As we saw from Adon Olam, this is one of the reasons for which man was created. The shift from Asher Malakh before we existed to “Melekh” shemo niqra. We therefore declare His Kingship on the anniversary of the creation of Man, Rosh haShanah.

It’s interesting to note that the man-Melekh relationship is a sub-theme in Purim as well. There is no over mention of G‑d in the book of Esther. However, the Talmud tells us that each occurrence of the word “melekh” that appears in that book (without naming the king) can be understood midrashically as a reference to G‑d. When Esther approaches the king, which is apparently Achashveirosh but has some parallel in her approaching the King as well, she opens her request with the word “Uvchein” (“therefore” or “with this”). Similarly as do a number of requests in the blessing of the day for the High Holidays (and therefore the Rosh haShanah Mussaf berakhah about Divine Kingship).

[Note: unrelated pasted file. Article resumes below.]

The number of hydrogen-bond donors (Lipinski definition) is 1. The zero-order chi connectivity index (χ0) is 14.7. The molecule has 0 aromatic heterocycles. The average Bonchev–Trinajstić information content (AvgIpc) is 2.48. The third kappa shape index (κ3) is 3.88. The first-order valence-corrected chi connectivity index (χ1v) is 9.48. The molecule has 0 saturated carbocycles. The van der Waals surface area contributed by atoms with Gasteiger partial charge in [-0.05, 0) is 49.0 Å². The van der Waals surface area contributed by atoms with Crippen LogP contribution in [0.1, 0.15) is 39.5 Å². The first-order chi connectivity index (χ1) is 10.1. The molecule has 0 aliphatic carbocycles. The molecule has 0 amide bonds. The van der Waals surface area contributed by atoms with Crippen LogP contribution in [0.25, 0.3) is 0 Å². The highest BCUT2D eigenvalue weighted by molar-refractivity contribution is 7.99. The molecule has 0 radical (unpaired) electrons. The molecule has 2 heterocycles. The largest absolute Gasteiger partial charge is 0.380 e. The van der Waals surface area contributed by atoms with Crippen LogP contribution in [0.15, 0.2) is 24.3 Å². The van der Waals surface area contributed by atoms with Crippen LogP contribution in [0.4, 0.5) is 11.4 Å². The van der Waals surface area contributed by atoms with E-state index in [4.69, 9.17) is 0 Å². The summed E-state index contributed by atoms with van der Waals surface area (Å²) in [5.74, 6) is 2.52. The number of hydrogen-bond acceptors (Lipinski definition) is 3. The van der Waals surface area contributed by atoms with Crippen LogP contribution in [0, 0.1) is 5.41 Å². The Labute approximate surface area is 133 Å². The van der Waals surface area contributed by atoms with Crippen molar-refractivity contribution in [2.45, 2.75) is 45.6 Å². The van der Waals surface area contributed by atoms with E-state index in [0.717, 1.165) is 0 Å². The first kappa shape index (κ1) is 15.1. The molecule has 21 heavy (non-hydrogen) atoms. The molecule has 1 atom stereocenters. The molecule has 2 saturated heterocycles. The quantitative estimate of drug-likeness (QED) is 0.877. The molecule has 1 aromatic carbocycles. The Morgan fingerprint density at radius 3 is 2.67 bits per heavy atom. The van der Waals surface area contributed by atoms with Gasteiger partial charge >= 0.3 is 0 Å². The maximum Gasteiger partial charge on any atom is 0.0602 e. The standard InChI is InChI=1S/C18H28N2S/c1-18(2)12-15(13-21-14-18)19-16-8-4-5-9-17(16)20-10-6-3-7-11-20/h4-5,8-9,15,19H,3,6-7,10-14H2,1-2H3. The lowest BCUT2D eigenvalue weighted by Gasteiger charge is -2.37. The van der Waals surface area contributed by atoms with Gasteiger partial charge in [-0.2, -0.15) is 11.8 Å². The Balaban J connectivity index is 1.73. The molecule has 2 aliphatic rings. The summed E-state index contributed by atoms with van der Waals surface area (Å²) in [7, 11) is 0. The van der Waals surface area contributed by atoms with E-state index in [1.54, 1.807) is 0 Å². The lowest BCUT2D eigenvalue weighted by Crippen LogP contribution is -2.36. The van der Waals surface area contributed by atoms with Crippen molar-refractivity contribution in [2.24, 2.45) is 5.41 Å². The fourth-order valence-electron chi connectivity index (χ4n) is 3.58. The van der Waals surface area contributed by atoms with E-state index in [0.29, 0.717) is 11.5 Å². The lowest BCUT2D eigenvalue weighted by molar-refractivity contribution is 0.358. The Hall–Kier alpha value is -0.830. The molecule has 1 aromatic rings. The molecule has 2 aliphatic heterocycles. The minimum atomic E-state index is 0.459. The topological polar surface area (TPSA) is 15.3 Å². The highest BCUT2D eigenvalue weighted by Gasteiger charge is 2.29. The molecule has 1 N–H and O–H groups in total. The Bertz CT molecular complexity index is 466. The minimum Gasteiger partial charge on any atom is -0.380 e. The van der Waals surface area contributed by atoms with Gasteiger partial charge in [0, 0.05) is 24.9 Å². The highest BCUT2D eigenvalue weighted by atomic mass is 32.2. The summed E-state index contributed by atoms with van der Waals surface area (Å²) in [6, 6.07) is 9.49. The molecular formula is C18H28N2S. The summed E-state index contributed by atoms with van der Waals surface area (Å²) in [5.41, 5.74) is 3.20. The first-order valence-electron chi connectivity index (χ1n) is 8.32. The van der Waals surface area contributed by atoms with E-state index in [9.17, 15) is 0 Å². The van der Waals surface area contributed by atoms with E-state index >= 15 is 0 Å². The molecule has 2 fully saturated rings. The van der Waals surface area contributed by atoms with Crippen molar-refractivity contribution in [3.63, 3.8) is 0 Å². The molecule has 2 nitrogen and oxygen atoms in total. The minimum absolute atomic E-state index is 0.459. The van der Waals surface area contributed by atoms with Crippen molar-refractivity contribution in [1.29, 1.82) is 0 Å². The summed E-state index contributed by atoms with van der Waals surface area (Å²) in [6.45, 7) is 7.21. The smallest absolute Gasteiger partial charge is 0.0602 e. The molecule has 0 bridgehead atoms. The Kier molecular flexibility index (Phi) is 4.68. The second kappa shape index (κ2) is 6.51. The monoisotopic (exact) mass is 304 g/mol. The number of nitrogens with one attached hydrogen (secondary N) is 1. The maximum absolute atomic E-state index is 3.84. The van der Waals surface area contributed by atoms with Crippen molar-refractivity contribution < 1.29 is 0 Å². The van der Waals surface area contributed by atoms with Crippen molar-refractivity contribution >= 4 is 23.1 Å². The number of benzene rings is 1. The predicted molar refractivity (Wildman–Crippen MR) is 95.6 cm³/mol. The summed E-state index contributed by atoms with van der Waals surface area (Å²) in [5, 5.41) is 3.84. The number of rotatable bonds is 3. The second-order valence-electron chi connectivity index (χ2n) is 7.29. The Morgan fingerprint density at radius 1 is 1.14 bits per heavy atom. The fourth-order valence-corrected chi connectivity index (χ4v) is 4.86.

When Moses asked “הַרְאֵ֥נִי נָ֖א אֶת־כְּבֹדֶֽךָ׃ – Please show me Your Glory” (Shemos 33:18), Hashem’s answer was to give to him the 13 terms describing the aspects of Divine Mercy. Hashem’s Glory is his Mercy. And so, on Rosh haShanah we ask, “Meloch al kol ha’olam kulo bichvodecha –  be King over all the entire world in Your Glory” (Siddur). Thus, his “throne” is Mercy, as we say in Selichos “Keil Melekh yosheiv al kisei rachamim – G‑d, King, “sitting” on the throne of Mercy.

A Melekh need not impose His will in the same way that a Mosheil does. A Melekh, therefore, has the opportunity to act with kindness and mercy at times when a Mosheil could not. We therefore introduce High Holidays, the days of judgment, by declaring G‑d’s melukhah. By voluntarily accepting Him as king we obviate the need for G‑d to direct us on the right path through trials and tribulations. The point of Rosh haShanah is accepting Hashem as our Melekh not just in theory, but declaring our acceptance of His Reign, thereby changing His relationship to us from one of Mosheil to that of Melekh.

We, on the anniversary of Hashem creating His subjects, declare Him as King, and thereby enthrone Him as a Merciful one.

Bitachon: Trust that …?

There are three basic models of bitachon:

1- Bitachon is the belief that everything will turn out okay. This message is taught in an entire genre of stories which create the image that if you only are properly observant and had sufficient bitachon, the only airplane you would ever miss is one that ch”v is going to crash.

This notion is not as absurd as I just portrayed it.